Nov. 18, 2016 "Why being deliberate is key to succeeding": Today I found this article by Chitra Anand in the Globe and Mail:

de·lib·er·ate > adjective >consciously and intentionally. > “a deliberate attempt to provoke conflict” > verb > engage in long and careful consideration.

I love the word, as an adjective and a verb. Any decision that you make in life – whether in your personal or professional life – should be with some amount of deliberation. I have spent my career in large corporations and innovation is something that companies struggle with; the problem is with maintaining their relevance in the marketplace. We are seeing it in all kinds of industries. With the rise of technology, the way we shop, eat, travel, and manage our finances are being presented with new business models and all of this has been done with deliberation. New start-ups have found gaps in the market, problems to solve, and a way to do things better. For the corporation to survive in this new marketplace, they need to adopt this kind of thinking; They need to nurture the talent from within that exemplify these kinds of behaviours.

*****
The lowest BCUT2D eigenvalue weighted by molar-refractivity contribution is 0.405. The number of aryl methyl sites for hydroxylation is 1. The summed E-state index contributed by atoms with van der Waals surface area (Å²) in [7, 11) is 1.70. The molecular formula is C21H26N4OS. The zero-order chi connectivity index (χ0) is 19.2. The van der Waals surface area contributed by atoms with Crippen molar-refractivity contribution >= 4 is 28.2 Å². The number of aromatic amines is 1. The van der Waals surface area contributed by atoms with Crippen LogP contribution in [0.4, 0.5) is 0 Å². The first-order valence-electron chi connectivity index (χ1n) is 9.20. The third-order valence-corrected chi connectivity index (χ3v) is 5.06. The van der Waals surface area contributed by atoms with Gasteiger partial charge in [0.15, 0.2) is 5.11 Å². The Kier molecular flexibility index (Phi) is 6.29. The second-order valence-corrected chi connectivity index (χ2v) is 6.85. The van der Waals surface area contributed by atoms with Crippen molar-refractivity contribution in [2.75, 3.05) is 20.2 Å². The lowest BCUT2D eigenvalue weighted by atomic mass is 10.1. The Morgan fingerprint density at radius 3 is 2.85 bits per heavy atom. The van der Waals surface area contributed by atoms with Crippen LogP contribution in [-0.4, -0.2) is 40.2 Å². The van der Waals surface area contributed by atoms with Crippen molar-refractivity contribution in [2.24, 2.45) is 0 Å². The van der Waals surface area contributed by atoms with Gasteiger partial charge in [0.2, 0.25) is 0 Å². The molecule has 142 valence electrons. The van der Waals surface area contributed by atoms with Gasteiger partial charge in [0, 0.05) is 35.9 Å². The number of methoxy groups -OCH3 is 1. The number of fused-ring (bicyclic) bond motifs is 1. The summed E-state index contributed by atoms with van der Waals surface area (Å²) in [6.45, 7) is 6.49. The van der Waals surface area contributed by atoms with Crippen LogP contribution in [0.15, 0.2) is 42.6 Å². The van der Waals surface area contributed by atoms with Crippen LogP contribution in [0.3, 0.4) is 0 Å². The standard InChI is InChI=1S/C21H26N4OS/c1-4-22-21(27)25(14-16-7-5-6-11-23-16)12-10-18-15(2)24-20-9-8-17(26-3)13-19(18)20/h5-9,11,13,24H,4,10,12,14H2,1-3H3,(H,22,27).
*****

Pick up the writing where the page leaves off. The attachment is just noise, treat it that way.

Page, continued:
In my career, I have never been a ‘yes’ person. I have always been curious about doing things differently, challenging current ways, researching, trying new things.

The business decisions that you make should be in the best interest of the project or organization that you work for. What ideas could drive high impact, move the needle rather than just going through the motions. I am not afraid to take risks, fail, learn and move on. The reality is that most large corporations are not set up for this kind of a learning environment as much as they may say they are.

I remember the words of the first president that I worked with at Microsoft. He said to me, “Here is my advice to you. Do something, don’t talk about changing things and go through the motions of the job, do something that has big impact.” Those words were great guiding principles. One of the dangers of working in a large corporation is that you can spend a year in a job and do just that – go through the motions, get caught up in meeting minutia and, before you know it, the year is up. I recently spoke at a conference in Cincinnati and one of the attendees conveyed just that. He was at Macy’s for five years and he felt like he did not accomplish anything meaningful.